Due to concerns for emotional harm2 and potential for worsening later performance,10 some have argued that simulated patient death should never occur unless the learner is warned ahead of time or if the primary educational goal of the scenario directly pertains to mortality (eg, breaking bad news, end-of-life care).1,2 Others argue that scenario fidelity is critical and because patient mortality is a reflection of actual clinical experiences, it belongs in simulation when deemed appropriate by facilitators.7,8,11

One element of this subject that warrants further clarity is the relationship between scenario outcome and learner performance, engagement, and stress; that is, should simulator death occur when a participant performs poorly as a means to enhance learning and future performance; not based purely on a predetermined outcome. If previous experiences with simulation lead to differences in performance during simulation-based assessments or hamper participant experience and engagement in simulation, it is possible that many centers should change the way their training scenarios are delivered. We therefore primarily sought to determine whether junior residents exposed to high-fidelity simulation training scenarios (covering a multitude of different topics) would demonstrate improvement in nontechnical skills, if the simulated patient encounters resulted in patient survival (always), patient death (always), or a variable result. We hypothesized a linear relationship wherein more exposure to death would mean more memorable scenarios and better performance. As a secondary objective we also sought to determine whether individual participants' self-reported anxiety levels, attitudes toward, and engagement in the simulated encounters varied based on group assignment.

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Study approval was obtained from the Icahn School of Medicine at Mount Sinai Program for the Protection of Human Subjects. The study was granted an exemption from the need for written consent, but verbal informed consent was obtained from each participant. Because we would be testing the impact of a theoretically psychologically harmful experimental intervention, psychological services were made available for participants if they felt traumatized by their experiences during the simulations. Participants were followed for 1 year after the experiment concluded.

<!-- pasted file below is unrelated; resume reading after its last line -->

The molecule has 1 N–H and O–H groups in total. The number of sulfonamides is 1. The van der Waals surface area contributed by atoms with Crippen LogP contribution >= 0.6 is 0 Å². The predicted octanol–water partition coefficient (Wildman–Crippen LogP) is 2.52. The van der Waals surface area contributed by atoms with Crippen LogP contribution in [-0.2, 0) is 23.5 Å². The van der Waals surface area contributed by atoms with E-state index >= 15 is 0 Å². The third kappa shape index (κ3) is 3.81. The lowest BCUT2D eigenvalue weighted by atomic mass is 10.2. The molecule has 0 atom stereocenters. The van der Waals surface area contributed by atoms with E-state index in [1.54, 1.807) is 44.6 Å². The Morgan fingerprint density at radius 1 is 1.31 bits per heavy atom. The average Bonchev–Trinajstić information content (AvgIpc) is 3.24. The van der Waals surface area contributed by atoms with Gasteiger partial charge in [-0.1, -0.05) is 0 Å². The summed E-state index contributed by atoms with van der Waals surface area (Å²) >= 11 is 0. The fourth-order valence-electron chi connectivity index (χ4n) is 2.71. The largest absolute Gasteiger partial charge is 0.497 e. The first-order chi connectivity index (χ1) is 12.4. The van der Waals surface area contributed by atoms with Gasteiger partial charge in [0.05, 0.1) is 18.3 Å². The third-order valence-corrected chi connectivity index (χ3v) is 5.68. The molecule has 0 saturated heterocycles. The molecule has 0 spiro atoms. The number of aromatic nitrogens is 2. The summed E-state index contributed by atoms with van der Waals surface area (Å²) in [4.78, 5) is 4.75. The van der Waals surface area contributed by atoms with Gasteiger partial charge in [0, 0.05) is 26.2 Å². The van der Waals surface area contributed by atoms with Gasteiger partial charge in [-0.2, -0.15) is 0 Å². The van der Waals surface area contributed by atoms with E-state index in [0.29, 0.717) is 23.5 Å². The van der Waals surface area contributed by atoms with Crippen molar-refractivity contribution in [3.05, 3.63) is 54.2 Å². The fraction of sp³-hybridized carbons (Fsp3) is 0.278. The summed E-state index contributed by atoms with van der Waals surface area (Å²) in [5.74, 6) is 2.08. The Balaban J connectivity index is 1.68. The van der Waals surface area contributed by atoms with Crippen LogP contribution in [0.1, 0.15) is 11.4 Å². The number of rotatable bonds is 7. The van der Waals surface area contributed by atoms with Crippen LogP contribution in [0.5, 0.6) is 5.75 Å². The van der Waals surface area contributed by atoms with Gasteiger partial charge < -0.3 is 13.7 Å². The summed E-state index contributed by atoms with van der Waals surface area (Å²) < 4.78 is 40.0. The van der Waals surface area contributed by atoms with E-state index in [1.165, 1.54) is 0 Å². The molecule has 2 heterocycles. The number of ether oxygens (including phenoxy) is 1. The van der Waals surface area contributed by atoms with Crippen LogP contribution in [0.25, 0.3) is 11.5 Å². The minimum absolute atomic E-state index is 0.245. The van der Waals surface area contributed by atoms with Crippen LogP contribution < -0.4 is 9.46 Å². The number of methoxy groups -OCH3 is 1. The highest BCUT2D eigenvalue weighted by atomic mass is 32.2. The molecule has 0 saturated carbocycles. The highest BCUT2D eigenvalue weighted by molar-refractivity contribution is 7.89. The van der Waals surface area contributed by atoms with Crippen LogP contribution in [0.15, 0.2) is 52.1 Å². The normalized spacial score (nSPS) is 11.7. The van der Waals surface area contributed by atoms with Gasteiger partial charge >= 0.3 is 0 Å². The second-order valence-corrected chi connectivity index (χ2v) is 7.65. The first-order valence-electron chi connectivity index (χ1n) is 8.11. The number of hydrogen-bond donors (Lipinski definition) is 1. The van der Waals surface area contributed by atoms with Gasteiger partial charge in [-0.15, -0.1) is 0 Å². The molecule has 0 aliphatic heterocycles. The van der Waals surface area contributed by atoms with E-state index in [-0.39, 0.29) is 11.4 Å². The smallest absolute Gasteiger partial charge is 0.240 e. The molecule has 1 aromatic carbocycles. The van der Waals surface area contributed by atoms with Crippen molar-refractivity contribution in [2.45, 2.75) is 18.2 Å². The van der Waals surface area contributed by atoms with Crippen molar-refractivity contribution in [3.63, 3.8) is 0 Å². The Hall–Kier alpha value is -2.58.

The study was performed using a convenience sample, grafting the experiment to a standardized 6-week simulation-based educational curriculum that is mandatory for every first-year resident at our institution as part of their basic anesthesiology training (as PGY-2 residents) (Fig. 1). Two consecutive years of entering PGY-2 classes were enrolled. The standard curriculum at our institution consists of two simulations a week for 6 weeks. Each week is designed around basic principles of independent practice in the operating room as well as commonly encountered issues to troubleshoot. Broad topics covered included the following: anesthetic induction and emergence, hypoxia, hypotension, dysrhythmias, and difficult airway management. Residents were aware of the weekly topics but were not aware of the exact scenario they would encounter before entering the simulated environment.